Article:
The Russian track and field athletes banned from this summer’s Olympics in Rio next month competed in a makeshift tournament of their own, titled Stars 2016, in front of a modest crowd in Moscow consisting largely of family and friends.
While many of the 150 competitors were not on the banned anti-doping list, 67 of them were after a Wada report opened the floodgates on a seemingly endless stream of damaging reports into state-sponsored doping.
Former Russian Anti-Doping Agency official Vitaly Stepanov recently said “there will be athletes who have used doping from Russia at Rio” but this was nonetheless an opportunity for those found guilty to showcase their talents on home soil.
The Znamensky Brothers Stadium, which usually stages the Moscow Championships, was the venue as excluded athletes including hurdler Sergei Shubenkov and high jumper Ivan Ukhov engaged in an act of defiance against the powers that be.
While many insisted to the contrary, spectators reported a strong sense of defiance and opposition against the decision to ban Russian athletes from the Olympics. “It should show that no matter how much pressure they put on us we are ready to fight and run further,” said sprinter Pavel Ivashko. “They didn’t break us. They disqualified us in the rudest way but we continue to compete.”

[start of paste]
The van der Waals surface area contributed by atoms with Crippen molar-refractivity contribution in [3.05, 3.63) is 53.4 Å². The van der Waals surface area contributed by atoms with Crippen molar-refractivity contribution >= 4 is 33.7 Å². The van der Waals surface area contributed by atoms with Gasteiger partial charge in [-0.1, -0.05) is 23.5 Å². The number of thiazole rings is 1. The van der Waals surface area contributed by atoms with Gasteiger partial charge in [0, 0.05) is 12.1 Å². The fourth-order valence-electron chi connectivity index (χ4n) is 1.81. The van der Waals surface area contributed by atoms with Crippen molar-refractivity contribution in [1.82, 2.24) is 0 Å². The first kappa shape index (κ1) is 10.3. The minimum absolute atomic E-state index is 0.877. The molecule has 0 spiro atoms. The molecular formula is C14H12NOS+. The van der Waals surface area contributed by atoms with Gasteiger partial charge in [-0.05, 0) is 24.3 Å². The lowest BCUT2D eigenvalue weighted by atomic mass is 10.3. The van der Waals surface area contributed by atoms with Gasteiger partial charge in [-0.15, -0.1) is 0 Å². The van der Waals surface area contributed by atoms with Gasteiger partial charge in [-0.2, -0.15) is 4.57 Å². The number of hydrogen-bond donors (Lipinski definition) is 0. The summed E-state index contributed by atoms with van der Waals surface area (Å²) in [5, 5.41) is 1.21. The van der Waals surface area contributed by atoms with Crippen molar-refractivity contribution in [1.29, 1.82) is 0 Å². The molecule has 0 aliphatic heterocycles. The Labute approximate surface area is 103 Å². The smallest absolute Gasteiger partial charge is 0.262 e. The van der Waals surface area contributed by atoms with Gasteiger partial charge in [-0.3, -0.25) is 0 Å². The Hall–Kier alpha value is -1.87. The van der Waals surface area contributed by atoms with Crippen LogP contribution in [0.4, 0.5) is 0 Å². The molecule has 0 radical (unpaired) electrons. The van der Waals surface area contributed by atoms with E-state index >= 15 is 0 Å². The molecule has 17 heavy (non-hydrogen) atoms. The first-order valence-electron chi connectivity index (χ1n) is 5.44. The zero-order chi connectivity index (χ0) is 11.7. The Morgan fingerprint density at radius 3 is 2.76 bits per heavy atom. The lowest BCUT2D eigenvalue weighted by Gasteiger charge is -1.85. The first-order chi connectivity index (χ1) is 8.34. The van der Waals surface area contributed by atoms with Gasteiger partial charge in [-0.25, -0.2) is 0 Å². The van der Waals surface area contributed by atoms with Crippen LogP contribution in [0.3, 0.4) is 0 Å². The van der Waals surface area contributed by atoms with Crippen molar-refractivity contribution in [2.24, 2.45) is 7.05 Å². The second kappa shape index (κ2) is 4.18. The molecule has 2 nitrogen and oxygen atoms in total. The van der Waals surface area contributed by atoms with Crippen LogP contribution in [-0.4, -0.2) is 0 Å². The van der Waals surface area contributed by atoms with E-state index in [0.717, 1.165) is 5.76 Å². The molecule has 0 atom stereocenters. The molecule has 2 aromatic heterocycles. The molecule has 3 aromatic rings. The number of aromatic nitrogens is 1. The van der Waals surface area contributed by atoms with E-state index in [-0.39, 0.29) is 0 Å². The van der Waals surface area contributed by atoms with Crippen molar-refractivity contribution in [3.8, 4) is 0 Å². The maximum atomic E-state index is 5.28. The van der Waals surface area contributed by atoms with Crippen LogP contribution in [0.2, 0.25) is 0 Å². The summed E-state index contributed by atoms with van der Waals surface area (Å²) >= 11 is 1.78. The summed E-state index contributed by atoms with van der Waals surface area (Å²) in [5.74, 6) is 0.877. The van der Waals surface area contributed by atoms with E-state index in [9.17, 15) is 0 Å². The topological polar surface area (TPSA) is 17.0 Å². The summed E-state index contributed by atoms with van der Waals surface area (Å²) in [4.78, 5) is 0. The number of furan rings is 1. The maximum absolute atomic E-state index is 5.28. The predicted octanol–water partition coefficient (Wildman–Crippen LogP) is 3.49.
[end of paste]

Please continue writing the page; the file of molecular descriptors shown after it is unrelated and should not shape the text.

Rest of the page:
Dmitry Shlyakhtin, head of the Russian athletics federation, added: “No competition in the world can replace the Olympics, but nonetheless today we are finding a replacement for what they didn’t give us yesterday.
“Today is a challenge to those who didn’t let us in to what we earned. Today we can show what we were striving for these past four years.”
Russian athletes compete at Stars 2016
Russian president Vladimir Putin spoke to over 100 athletes, many of whom have been banned from Rio 2016, to claim that the absence of his nation will reduce the worth of any medal given out at this summer’s Games.
“It is obvious that the absence of Russian sportspeople — leaders in many sporting disciplines — will significantly affect the intensity of the competition and diminish the spectator value of the forthcoming events,” said Putin.
He also praised those athletes who have maintained clean anti-doping records for their behaviour and said that they had excelled in the face of adversity, adding that someone was trying to tarnish the Olympics’ founding principles of equality, fairness and mutual respect.
“There is an important and wonderful quality about the Russian character,” Putin added. “Difficulties only unite us and make us stronger.”
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